Major Depressive Disorder
Major depressive disorder (major depression) features one or more major depressive episodes, each of which lasts at least 2 weeks. The primary symptoms of major depressive disorder are depressed mood and loss of interest or pleasure. There are a wide range of additional symptoms (some of which are the opposite of others). For example, insomnia and weight loss are considered to be classic signs of depression, although some individuals with depression will gain weight and sleep excessively. Some symptoms commonly seen with Major Depressive Disorder, specifically oversleeping, overeating, and weight gain, may be more prevalent in women than men. Anxiety symptoms such as panic attacks, phobias, and obsessions also are not uncommon. Some individuals experiencing major depression will also experience symptoms of mania (see Bipolar Disorder) and psychoses (e.g., hallucinations).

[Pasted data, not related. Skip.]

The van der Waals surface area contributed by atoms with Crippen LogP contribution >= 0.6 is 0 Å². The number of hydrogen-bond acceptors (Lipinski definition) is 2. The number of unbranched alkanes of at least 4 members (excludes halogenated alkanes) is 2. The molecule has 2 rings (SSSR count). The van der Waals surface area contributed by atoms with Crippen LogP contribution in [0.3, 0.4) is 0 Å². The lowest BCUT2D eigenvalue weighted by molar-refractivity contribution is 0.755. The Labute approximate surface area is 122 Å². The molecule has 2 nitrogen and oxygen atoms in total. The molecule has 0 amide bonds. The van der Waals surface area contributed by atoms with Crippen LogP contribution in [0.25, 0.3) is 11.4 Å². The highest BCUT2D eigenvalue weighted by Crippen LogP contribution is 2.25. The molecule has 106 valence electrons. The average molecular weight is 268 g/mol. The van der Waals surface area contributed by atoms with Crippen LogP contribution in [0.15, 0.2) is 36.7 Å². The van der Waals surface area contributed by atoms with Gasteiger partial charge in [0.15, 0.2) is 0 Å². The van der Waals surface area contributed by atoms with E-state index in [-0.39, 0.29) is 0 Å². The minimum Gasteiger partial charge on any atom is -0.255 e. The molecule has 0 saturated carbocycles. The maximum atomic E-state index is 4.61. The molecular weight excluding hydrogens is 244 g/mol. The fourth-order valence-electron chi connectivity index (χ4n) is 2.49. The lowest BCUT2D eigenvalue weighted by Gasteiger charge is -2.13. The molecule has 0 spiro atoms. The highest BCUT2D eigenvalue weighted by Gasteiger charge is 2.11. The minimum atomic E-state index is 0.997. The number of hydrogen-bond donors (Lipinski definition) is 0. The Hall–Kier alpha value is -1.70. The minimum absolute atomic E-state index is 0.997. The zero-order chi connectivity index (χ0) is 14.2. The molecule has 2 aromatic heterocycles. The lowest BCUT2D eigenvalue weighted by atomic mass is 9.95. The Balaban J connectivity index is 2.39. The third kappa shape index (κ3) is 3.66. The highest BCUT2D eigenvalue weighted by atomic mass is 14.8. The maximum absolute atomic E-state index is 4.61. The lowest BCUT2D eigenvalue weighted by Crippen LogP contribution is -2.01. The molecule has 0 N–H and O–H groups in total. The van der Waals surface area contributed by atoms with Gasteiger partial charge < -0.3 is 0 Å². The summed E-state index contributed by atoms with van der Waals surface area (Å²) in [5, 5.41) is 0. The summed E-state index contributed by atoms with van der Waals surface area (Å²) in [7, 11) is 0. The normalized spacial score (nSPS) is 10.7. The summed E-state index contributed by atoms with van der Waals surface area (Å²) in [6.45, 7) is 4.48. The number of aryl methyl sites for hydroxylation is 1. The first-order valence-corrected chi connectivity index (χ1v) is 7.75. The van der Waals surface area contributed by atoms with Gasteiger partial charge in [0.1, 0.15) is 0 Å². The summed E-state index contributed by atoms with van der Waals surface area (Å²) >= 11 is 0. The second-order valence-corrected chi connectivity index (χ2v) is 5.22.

When untreated, a major depressive episode may last, on average, about 9 months. Eighty to 90 percent of individuals will have their major depression remit within 2 years of the first episode. After that, at least 50 percent of depressions will recur, and after three or more episodes the odds of recurrence within 3 years increases to 70 to 80 percent if the patient has not had preventive treatment. Thus, for many, a first episode of major depression will evolve over time into the more recurrent illness sometimes referred to as unipolar major depression. Each new episode of major depression makes it more likely that the individual will consider suicide, that the depression will reappear, and that it will be disabling for the individual.
An excerpt from Mental Health: A Report of the Surgeon General, U.S. Department of Health & Human Services.
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